Facebook provided false testimony in campaign transparency lawsuit

News has it that a Facebook representative provided false testimony in a campaign transparency lawsuit. Washington Attorney General Bob Ferguson has accused the social media giant of violating state campaign finance laws in his court filings.

Facebook provided false testimony in campaign transparency lawsuit
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In Direct Contravention of the Law

Ferguson has alleged that Facebook, as well as its attorneys, knew that that testimony was false, and even set up a formal process for persons seeking information on political ads. As per the process, they are required to limit their requests “in direct contravention on Washington law.”

Facebook was sued by the Attorney General last year for the second time, when he accused the company of “repeatedly and openly” violating the state’s transparency laws for campaigning, by selling political ads without making public any legally implicated details of the spending.

Above the Law?

In his new filing, Ferguson claims that despite being a commercial advertiser, Facebook tends to “view itself above this law.” He adds that even after he had filing the previous lawsuits, the company is still admanat on not allowing the public to gain access to information pertaining to political adverts.

The social network has previously argued that the campaign finance laws in Washington are “unconstitutional,” claiming that they violate the free speech protections under the First Amendment, as well as the Commerce Clause, which provides Congress the ability to regulate commerce between states.

In its own court filing, the company has claimed that its testimony was not false, because the issue that the Office of the Attorney General was pursuing had been outside the scope and time frame they had agreed upon. The industry giant was previously forced to pay $238,000 as fine, during the settlement of Ferguson’s first lawsuit over the same matter, back in 2018.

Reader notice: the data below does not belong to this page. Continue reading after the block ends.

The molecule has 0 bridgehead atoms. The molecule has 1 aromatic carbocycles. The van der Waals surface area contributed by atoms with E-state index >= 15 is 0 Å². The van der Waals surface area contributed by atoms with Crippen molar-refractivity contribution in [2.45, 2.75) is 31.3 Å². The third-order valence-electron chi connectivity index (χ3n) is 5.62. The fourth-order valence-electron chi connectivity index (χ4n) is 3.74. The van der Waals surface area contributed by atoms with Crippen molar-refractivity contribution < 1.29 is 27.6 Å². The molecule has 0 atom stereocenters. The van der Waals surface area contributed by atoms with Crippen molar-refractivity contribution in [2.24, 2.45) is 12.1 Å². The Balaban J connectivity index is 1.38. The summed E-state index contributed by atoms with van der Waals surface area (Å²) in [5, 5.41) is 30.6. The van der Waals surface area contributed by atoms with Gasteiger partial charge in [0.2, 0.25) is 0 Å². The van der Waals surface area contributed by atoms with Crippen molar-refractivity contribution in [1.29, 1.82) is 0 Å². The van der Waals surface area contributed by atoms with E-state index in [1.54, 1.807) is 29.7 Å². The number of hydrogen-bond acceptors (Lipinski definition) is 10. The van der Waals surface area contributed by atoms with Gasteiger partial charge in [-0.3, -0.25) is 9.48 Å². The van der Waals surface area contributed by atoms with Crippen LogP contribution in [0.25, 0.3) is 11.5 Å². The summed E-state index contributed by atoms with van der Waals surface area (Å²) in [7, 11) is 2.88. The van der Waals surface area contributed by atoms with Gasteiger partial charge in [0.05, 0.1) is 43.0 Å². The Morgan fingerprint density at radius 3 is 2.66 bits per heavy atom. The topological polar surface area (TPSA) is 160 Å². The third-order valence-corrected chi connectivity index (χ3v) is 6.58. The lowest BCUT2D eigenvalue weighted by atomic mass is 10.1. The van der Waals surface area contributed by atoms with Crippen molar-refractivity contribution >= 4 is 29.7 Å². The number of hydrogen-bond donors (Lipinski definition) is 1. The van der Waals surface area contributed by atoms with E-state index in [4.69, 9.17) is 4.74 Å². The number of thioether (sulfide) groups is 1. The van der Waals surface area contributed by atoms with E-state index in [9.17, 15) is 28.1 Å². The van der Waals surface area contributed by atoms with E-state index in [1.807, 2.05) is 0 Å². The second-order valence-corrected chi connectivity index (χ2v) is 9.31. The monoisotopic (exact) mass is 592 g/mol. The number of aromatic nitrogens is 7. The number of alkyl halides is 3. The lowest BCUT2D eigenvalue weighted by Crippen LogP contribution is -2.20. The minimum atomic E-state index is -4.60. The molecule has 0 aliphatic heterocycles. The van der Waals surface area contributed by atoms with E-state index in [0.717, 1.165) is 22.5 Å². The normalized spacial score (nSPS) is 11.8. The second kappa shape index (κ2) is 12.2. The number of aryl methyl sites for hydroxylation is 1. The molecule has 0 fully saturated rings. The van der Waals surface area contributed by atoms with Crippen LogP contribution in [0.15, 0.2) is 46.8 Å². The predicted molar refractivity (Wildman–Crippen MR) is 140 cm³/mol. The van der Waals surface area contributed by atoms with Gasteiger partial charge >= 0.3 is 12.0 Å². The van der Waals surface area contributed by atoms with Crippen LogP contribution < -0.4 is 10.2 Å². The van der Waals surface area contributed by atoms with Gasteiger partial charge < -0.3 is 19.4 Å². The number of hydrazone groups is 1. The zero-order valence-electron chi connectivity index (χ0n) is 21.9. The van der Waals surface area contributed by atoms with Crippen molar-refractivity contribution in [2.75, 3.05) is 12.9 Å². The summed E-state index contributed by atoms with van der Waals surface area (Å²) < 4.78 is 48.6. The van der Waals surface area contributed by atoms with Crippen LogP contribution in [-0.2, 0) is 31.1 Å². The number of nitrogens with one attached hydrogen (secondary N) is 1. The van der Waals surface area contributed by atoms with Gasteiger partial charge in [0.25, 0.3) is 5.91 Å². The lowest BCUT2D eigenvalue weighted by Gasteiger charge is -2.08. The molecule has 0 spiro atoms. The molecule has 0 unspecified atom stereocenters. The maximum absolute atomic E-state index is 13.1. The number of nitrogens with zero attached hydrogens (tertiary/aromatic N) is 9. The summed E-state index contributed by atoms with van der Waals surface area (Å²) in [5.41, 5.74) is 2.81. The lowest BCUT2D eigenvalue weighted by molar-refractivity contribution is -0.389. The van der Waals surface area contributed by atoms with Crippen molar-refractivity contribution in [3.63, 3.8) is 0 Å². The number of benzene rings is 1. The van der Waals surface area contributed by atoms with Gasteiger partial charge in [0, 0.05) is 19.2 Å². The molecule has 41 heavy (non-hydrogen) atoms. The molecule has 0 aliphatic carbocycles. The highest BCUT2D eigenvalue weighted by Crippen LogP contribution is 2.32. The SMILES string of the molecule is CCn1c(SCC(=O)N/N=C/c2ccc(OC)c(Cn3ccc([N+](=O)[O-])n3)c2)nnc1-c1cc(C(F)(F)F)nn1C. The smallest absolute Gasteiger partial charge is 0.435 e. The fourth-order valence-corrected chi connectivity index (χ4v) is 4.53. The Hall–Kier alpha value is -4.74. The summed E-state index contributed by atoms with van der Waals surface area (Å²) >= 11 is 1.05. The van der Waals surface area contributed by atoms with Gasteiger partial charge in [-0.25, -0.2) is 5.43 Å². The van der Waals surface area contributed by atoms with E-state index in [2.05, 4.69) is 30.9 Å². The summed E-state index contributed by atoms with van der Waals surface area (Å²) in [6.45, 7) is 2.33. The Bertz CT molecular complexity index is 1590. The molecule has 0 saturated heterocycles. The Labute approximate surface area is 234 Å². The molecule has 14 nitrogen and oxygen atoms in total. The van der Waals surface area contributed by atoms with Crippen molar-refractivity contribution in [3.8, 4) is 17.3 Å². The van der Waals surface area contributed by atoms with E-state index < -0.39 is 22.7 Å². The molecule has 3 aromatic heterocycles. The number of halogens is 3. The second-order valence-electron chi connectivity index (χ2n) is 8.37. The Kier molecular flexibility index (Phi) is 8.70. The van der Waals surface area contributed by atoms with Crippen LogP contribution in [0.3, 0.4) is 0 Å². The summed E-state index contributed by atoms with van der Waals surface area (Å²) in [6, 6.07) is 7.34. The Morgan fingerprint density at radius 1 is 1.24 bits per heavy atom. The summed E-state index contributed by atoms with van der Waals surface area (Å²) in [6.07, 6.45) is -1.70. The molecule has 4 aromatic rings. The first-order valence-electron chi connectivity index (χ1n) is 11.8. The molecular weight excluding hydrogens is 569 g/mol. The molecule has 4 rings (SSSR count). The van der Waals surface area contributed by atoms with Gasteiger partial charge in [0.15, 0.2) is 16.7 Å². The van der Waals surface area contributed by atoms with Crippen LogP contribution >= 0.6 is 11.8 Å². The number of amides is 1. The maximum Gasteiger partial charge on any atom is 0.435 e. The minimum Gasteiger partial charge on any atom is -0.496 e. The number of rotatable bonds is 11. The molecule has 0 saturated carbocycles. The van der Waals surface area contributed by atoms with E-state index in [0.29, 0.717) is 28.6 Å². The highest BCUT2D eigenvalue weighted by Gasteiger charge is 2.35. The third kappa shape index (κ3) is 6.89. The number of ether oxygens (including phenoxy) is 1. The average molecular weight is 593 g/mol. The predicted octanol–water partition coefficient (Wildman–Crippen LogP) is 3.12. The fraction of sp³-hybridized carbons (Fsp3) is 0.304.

Onerous Legislations, Or So They Say

The campaign finance laws in Washington are rather strict, and demand Facebook and other ad sellers to disclose specific data regarding the names and addresses of people who target ads, and those who buy ads, as well as the total number of views on each ad.

The law has been deemed “onerous” by Facebook, which claims that the same violates the First Amendment by forcing it into making political speech that it wouldn’t otherwise mak, by compelling  to divulge information regarding who is buying and targeting political adverts. It may be noted that following the 2018 suit, the firm had voluntarily announced that it would stop selling political adverts in Washington, but later failed to do so.

The Attorney General’s Office says that Facebook sold at least 171 ads in Washington since November 2018, earning at least $525,000. Facebook has admitted to continuing to sell ads despite announcing that it wouldn’t, in its court filing. At the same time, it has also said that people who purchase these ads are violating its policies, and that these ads are taken down when the firm comes to know of them.